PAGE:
Counter-Mapping Actions as Militant Research
* Article: Counter (Mapping) Actions: Mapping as Militant Research: Counter Cartographies Collective. Craig Dalton and Liz Mason-Deese. CME: An International E-Journal for Critical Geographies, 2012, 11(3),439-466
From the Conclusions:
"Autonomous cartography opens up possibilities for new forms of knowledge production and political change. As Colectivo Situaciones and Precarias a la Deriva show, militant research offers radical, situated methods of producing knowledge as political practice. Hackitectura's work demonstrates how social movements use mapping as part of a political project. In this paper, we lay out the theoretical foundations, cartographic practices and experiences of 3Cs, with the hope that it proves useful to others wishing to engage in similar projects of autonomous cartography.
By producing maps as militant research, autonomous cartography constitutes a conceptual framework for understanding and creating geographic and political change in the post-Fordist economy.
This work is premised on the idea that geographic knowledge and spatial innovation are created from movements and people engaged in struggle, thus giving rise to autonomous politics within the collective. 3Cs' experiences with autonomous cartography illustrate how mapping can function as a form of militant research, producing new knowledges and subjectivities, while also investigating and instigating political change. The mapping process itself enacts a different form of knowledge production that creates new social relations and geographies. In short, it is the initial cartography of an autonomous university. For 3Cs, this means not only producing new maps, but also creating new forms of social organization within and beyond the collective. These experiences highlight the importance of collaboration, trust, and careful consideration of the social context and ethics of t hat mapping research.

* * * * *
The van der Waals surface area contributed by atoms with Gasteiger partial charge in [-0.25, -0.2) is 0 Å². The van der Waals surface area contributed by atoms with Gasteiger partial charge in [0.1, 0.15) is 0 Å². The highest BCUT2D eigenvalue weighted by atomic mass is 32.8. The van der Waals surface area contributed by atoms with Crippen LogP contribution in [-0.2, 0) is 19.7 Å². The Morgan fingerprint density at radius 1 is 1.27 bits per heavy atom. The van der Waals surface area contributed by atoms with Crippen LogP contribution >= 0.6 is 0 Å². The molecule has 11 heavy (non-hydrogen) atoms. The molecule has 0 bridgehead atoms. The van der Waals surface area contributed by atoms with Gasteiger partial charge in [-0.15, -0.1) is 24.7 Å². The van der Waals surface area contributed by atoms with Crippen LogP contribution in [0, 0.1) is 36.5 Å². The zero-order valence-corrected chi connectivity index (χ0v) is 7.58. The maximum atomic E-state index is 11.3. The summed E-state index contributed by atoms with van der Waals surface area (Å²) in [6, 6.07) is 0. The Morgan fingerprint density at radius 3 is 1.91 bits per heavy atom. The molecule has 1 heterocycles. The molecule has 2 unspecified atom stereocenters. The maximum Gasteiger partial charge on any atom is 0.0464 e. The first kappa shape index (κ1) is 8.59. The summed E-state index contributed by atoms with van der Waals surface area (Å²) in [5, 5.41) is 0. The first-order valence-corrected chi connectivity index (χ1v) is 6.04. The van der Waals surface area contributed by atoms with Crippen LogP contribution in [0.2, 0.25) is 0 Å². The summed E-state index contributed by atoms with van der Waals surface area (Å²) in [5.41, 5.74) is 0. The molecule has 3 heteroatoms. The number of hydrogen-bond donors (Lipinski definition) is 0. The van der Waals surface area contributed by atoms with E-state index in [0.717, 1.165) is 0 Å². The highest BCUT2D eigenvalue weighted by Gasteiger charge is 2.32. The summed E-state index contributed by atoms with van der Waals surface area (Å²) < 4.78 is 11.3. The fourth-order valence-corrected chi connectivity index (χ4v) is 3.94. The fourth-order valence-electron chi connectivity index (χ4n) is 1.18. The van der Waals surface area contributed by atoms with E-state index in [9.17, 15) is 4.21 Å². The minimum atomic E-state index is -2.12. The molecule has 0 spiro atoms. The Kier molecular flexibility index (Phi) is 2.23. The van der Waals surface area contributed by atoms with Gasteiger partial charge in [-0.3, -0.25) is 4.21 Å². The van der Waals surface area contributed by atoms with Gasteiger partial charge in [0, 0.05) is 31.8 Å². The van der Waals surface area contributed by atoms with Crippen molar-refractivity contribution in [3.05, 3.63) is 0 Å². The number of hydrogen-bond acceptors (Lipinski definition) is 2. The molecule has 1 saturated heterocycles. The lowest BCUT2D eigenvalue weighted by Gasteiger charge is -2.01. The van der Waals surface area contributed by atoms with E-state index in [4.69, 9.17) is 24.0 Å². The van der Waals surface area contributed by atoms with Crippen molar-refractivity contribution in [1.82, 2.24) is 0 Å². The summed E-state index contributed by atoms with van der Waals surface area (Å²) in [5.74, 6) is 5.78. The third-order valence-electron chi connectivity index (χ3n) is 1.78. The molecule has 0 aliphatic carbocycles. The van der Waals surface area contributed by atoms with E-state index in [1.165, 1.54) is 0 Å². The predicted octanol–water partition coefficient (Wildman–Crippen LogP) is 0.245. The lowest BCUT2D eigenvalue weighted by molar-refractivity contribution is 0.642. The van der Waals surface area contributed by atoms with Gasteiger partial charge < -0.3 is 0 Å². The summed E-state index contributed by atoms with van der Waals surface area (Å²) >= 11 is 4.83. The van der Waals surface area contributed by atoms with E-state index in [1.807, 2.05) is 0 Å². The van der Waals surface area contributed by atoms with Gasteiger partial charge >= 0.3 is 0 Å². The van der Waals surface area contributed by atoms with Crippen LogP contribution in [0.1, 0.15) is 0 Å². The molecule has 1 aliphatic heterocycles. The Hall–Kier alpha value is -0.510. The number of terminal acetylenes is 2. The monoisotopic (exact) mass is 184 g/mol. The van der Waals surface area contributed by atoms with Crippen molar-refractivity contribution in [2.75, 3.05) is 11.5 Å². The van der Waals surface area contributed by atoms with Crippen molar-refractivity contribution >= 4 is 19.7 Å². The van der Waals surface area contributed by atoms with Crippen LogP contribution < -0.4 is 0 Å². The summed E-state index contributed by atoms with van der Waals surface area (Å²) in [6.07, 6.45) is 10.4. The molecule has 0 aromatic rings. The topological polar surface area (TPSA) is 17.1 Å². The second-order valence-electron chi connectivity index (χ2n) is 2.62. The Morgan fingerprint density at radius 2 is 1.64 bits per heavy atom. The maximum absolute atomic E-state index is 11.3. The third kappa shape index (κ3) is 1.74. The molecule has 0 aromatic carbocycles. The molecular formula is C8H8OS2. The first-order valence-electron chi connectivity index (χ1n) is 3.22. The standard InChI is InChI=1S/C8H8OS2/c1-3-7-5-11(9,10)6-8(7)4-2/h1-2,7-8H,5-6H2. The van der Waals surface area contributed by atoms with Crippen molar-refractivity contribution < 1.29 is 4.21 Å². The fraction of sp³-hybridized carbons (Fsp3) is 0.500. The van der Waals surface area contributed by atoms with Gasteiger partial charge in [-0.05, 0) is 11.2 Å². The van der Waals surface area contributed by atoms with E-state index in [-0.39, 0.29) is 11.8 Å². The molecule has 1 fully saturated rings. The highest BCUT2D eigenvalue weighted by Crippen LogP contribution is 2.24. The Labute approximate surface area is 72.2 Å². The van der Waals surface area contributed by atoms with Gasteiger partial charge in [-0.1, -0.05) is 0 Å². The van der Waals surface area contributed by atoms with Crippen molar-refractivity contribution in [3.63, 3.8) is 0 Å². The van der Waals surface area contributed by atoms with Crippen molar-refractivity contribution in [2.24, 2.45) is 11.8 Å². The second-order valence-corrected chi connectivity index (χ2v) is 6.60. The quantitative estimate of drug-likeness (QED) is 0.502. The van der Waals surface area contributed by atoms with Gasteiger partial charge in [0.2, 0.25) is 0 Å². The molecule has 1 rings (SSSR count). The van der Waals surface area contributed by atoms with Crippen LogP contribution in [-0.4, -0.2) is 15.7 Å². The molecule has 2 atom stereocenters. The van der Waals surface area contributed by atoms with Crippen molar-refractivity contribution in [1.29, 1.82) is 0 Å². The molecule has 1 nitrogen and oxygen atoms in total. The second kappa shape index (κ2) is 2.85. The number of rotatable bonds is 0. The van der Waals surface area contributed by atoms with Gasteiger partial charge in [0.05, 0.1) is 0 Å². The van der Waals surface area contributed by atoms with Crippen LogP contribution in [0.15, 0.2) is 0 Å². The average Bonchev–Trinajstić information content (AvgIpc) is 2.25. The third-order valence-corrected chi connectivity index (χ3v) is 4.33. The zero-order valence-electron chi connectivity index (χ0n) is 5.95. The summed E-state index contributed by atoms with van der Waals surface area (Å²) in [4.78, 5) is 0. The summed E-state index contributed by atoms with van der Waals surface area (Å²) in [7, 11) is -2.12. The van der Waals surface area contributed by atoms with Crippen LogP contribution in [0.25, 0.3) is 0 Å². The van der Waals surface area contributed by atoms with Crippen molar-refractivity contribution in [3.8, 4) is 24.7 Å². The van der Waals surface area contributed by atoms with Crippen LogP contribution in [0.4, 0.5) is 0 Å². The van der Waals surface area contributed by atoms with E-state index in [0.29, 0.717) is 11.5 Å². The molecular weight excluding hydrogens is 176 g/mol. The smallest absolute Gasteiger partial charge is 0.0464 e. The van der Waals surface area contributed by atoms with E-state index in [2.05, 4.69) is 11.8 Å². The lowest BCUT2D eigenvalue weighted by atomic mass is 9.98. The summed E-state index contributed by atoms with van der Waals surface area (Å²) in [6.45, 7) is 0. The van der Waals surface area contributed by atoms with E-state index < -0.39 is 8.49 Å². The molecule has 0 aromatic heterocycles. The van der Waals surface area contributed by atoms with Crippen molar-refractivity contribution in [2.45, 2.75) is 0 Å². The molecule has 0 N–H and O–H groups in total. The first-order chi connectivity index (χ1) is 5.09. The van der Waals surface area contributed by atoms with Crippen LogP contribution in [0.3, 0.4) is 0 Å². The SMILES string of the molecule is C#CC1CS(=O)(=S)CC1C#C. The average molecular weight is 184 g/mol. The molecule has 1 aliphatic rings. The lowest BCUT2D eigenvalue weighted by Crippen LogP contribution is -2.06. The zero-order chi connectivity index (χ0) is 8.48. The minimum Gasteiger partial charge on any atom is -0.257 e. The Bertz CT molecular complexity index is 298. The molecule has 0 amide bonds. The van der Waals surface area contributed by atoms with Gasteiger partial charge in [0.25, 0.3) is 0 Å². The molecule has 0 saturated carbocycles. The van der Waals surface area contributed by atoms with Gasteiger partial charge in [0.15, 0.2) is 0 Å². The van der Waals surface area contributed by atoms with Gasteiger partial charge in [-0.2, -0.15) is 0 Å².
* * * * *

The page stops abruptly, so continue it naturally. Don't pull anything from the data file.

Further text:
As autonomous cartography spreads to other organizing contexts, 3Cs worked with students at Queen Mary University in London to produce a counter map examining the relationship between international migrant flows and cognitive labor.
In recent months, 3Cs has led a series of workshops to share mapping skills with activists within and beyond the university on themes of gentrification and food justice. Around the world, new spaces of resistance and knowledge production are emerging as universities and communities face budget cuts and economic crises.
Simultaneously, the make-up of 3Cs itself is changing.
Several members are moving to different locations around the world, forcing us to rethink the locally-situated nature of our resear ch and develop new methods of collaboration across space and time.
Despite new contexts and challenges, 3Cs and others continue to explore the political possibilities of and, and, and... " (http://www.acme-journal.org/vol11/CCC2012.pdf)